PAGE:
The ultimate exercise solutions for knee and joint pain

Posted in Medical and tagged Medical , Exercise, Knee, Knee Pain

Holmes Place | Knee Pain

Knee and joint pain are a common issue. How can one overturn them?

Knee and joint pain. We hear it a lot: I have bad knees. “Bad knees” is a broad term.

The culprits behind joint pain tend to be:

- osteoarthritis

- old injuries

- repetitive or overly forceful movements during sports or work

- posture problems

- inactivity

In general, avoiding motions that cause discomfort, will not erase the pain, at least not in the long term. In fact, limiting your movements can weaken muscles, affect your posture, setting off a cascade of further problems.

Our joint cartilage needs the motion to stay healthy. A special fluid, called Synovial fluid is stored in cartilage like water in a sponge. When the joint is used, the Synovial fluid excretes from the cartilage and delivers nutrients and lubrication to the joint.

How exercise can help

Exercise strengthens muscles and stronger muscles provide better support and stabilization to joints, which in turn reduces pain. It also releases endorphins, the body’s natural painkillers.

This is why exercise is considered the most effective non-drug treatment for reducing pain and improving movement in osteoarthritis.

What kind of exercise

In general, running and plyometric (i.e., jumping) exercises should be avoided because of being of high impact.

Having said that, there are three kinds of exercise are important for people with joint pain: exercises involving a range of motion, also called flexibility exercises; endurance or aerobic exercises; and strengthening exercises. Each one plays a role in maintaining and improving your ability to move and function.

A range of motion:

Typically, a Range of motion refers to the ability to move your joints through the full motion they were designed to achieve.

Range-of-motion exercises include gentle stretching and movements that take joints through their full span. Doing these exercises regularly – ideally every day – can help maintain and even improve the Range-of-motion of your joints.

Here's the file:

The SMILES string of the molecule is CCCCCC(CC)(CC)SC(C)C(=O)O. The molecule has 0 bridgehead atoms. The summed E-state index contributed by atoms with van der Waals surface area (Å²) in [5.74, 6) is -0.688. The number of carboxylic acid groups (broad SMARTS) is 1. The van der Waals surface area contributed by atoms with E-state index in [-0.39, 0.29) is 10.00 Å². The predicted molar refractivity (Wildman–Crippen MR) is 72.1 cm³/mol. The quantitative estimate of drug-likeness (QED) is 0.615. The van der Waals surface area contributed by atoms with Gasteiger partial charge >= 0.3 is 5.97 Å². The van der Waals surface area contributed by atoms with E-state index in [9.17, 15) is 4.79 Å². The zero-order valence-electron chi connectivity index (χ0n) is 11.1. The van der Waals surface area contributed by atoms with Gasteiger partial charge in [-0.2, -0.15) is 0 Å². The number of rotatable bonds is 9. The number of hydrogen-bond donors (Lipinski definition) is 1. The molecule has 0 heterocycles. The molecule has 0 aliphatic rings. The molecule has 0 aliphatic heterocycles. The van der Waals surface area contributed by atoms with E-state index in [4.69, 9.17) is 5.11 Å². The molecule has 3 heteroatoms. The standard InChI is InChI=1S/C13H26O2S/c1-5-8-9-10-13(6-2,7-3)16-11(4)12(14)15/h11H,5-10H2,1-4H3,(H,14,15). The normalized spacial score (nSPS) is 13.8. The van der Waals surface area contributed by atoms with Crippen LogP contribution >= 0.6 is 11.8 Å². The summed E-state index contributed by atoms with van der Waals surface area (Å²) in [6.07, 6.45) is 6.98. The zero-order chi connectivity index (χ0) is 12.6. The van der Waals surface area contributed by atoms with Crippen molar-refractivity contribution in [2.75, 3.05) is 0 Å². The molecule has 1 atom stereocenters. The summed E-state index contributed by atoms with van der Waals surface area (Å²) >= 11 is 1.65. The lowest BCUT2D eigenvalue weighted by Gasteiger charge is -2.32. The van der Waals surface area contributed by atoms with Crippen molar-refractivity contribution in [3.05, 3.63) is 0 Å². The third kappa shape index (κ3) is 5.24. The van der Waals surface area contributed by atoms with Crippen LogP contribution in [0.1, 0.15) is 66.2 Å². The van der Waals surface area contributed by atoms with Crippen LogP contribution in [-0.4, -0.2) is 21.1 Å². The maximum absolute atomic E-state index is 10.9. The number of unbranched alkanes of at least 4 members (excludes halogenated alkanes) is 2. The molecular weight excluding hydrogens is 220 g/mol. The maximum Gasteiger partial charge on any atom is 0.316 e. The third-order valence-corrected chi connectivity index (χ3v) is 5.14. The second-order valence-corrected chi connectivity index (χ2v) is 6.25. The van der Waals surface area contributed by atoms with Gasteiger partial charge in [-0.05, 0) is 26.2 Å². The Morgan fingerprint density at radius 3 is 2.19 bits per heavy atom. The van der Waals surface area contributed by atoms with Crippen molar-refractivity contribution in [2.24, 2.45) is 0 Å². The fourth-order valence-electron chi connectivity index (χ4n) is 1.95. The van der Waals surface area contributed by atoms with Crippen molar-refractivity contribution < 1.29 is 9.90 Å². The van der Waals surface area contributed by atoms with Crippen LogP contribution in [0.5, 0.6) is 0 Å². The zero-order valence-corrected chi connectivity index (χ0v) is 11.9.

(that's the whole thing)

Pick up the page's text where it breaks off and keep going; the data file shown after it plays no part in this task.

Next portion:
a regular routine of low-impact aerobic exercise improves cardiovascular fitness, reduces fatigue, helps control body weight and can improve mood and quality of sleep.


Strengthening exercises help maintain and improve your muscle strength. Strong muscles can support and protect joints better.

Importance of body weight

As a matter of fact, an excess of body weight may present additional stress for your joint, especially for hips and knee. Easing the pressure on joints by losing some pounds may not only reduce pain in affected joints but also help you feel and move much better.

Any exercise routine should typically be preceded by a 10-minute warm-up activity, which increases blood flow and literally warms up the body, making muscles more flexible. After a workout, some people may need to apply some ice to reduce swelling and relieve discomfort.

Therefore, if any pain is felt during exercises, stop and seek advice from a healthcare professional or an appropriately qualified trainer before continuing.

An individual with chronic pain should always work with a health care provider or an exercise specialist to design an exercise plan that meets his or her specific needs and physical challenges.

More from MD Thordis Berger here.


  • American Geriatrics Society Panel on Exercise and Osteoarthritis Exercise prescription for older adults with osteoarthritis pain: consensus practice recommendations.J Am Geriatr Soc. 2001;49:808–823 American College of Rheumatology 2012
  • Hochberg mc et al. Recommendations for the Use of Nonpharmacologic and Pharmacologic Therapies in Osteoarthritis of the Hand, Hip, and Knee. 2012, American College of Rheumatology
  • Rahnama n et al. Effects of Strengthening and Aerobic Exercises on Pain Severity and Function in Patients with Knee Rheumatoid Arthritis. Int J Prev Med. 2012 Jul; 3(7): 493–498.
  • Iversen M et al. Managing Hip and Knee Osteoarthritis with Exercise: What is the Best Prescription? Ther Adv Musculoskelet Dis. 2010 Oct; 2(5): 279–290.

Posted in Medical and tagged Medical , Exercise, Knee, Knee Pain.